Maybe it's because vendors still sell SOA as toolsets, versus concepts. (Who can sell a "concept," right?) Or, maybe business users are perplexed by the technospeak that typically is invoked in SOA discussions. For a variety of reasons, SOA adoption has been moving at a snail's pace within enterprises, according to the latest report out of Saugatuck Research.
Their conclusion: "Despite its exceptional potential for user and vendor business flexibility and growth, SOA adoption continues to crawl. Saugatuck research indicates that relatively few user enterprises worldwide have deployed SOA beyond departmentally-driven trials and proofs of concept."
Most SOA projects are mired in the first wave of evolution, the research firm concludes. At this stage, SOA is still confined to departmental-level implementations, creating "islands of SOAs," versus the cross-departmental and enterprise-wide initiatives everyone dreams about.
Not that the vendors aren't trying to push their brands of SOA onto their customer bases -- IBM, SAP, Salesforce, HP, and Oracle are pushing Big SOA bigtime. But the problem is that SOA is still being promoted as a technology, rather than as a business implementation, Saugatuck says.
"For all of the hype about SOA being driven by business need, the reality is that SOA is first and foremost being positioned and sold as an IT "toolbox solution" rather than as a product -- a core technology-based approach to be used in solutions. Saugatuck research indicates that user business executives tend to understand products better than concepts. And while the SOA concept is relatively simple, and it is heavily promoted as being 'business-driven,' discussions about SOA quickly devolve into technologically-heavy descriptions of software architecture, services, coding, standards and interfaces."
The question is, if SOA were positioned better as purely a business solution, who would these vendors be selling to, and what exactly would they be selling? Are IT vendors in a position to sell business transformation to CEOs, CFOs, and CMOs? What do they want to transform to?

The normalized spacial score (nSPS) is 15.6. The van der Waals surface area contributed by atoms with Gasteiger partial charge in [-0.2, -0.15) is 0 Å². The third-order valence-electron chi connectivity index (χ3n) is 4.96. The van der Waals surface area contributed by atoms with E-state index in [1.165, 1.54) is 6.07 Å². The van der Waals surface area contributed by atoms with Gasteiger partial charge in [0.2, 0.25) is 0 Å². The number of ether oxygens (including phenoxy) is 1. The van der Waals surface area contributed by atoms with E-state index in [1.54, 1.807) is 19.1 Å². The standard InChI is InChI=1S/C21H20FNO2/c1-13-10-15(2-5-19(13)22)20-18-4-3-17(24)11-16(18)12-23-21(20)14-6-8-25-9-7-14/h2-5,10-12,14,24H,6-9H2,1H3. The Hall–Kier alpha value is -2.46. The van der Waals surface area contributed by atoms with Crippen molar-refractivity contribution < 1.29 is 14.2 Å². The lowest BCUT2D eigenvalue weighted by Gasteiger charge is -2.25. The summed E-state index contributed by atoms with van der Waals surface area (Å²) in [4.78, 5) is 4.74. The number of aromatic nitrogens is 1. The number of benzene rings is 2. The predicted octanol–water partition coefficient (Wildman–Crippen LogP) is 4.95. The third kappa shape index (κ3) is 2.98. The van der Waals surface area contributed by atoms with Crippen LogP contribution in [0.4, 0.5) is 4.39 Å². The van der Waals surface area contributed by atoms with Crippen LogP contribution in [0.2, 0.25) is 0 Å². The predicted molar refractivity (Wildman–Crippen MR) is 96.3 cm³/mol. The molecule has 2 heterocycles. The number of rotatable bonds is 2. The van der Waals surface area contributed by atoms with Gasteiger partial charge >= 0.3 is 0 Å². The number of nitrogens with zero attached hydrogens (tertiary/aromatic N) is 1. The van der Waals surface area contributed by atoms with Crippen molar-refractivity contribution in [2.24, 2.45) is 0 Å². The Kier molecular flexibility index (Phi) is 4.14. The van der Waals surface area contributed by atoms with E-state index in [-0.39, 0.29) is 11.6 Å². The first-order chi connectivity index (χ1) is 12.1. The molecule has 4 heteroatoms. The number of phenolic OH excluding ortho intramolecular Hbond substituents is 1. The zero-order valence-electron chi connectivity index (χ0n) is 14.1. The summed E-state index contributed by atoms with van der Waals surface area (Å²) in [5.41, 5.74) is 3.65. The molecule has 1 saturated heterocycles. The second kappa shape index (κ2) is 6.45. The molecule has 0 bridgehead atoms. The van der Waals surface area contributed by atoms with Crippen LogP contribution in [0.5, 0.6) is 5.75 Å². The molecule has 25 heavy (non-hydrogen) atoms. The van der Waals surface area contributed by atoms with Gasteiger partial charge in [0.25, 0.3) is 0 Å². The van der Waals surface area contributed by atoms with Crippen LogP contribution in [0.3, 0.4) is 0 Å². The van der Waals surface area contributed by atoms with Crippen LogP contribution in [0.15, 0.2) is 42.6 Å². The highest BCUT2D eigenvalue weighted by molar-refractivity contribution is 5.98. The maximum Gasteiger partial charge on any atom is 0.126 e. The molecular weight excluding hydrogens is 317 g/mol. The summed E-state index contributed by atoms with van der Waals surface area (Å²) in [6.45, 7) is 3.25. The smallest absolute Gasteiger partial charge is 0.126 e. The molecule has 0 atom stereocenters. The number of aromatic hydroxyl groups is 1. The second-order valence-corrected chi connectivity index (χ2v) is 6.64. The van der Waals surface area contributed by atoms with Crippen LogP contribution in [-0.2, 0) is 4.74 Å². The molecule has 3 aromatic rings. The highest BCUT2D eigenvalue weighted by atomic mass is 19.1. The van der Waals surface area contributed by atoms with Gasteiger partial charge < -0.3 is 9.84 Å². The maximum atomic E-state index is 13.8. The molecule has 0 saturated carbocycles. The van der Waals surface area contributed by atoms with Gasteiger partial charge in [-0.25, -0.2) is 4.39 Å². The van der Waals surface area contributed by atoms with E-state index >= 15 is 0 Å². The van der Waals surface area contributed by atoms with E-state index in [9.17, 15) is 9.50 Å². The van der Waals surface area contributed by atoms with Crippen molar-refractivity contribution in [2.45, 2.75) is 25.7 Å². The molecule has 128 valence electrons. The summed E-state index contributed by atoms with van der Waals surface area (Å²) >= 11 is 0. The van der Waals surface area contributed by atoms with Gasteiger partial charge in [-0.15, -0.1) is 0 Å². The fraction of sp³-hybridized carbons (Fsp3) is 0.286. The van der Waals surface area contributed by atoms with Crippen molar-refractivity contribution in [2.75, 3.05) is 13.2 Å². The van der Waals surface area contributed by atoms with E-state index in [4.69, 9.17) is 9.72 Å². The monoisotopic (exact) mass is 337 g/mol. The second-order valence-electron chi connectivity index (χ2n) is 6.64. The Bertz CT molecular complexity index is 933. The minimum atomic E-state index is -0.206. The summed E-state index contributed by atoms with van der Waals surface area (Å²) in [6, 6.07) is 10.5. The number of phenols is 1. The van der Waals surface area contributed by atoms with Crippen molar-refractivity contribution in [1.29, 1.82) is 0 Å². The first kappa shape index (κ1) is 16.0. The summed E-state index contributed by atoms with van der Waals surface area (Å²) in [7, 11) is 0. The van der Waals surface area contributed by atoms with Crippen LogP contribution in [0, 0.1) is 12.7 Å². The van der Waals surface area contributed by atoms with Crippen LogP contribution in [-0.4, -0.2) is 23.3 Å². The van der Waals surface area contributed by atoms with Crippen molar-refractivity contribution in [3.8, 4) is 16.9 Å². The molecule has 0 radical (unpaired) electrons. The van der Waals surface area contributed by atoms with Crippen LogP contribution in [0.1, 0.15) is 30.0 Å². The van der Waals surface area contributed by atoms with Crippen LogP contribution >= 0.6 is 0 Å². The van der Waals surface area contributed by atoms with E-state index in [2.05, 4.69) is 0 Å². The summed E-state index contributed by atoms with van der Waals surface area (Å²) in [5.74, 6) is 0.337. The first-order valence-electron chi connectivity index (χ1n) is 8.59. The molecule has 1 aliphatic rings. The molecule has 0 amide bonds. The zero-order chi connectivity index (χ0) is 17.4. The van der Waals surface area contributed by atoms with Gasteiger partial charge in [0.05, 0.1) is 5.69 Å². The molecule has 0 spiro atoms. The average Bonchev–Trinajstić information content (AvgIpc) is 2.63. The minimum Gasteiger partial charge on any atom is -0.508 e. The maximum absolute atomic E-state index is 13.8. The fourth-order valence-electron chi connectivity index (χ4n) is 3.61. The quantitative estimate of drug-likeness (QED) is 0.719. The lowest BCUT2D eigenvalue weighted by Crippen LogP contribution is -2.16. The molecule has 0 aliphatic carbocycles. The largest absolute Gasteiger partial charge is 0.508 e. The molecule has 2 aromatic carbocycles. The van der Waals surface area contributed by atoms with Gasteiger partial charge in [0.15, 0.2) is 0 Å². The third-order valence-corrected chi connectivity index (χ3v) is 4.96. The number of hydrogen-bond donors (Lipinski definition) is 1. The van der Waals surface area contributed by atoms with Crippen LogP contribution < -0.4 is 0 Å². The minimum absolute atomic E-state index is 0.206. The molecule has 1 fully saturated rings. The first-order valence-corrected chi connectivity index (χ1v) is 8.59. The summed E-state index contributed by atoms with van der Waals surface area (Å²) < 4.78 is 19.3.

Saugatuck also observes that SOA vendor sales tactics continue to miss the broader audience. Vendors "overwhelmingly emphasize a climate of fundamental and necessary business change, and a demand for innovation by user executives, as key factors that should push user enterprises toward SOA." The problem is that "innovation" is an amorphous term, and no two executives can agree what it really means to their business.
Tony Baer recently pointed to IBM's conundrum in this regard, observing that "technology providers like IBM... need to sort out to whom they actually sell SOA."Saugatuck also notes that while IBM's recent SOA confab "offered example after example of user IT executives starting off by talking about their enterprise's business problems and SOA," but quickly dove "deeply into complex architecture diagrams and acronyms."
Saugatuck says there is a peculiar "chicken and egg" situation when it comes to SOA and IT leadership. That is, "enterprises with strong IT leadership -- meaning a strategic-minded CIO with authority (and budget) at the business planning table -- tend to have more and more successful, SOA implementations."
However, the report continues, "whether it is SOA driving strong IT, or strong IT driving SOA, is yet to be seen."
Most likely, it's strong organizations are driving strong IT and strong SOA.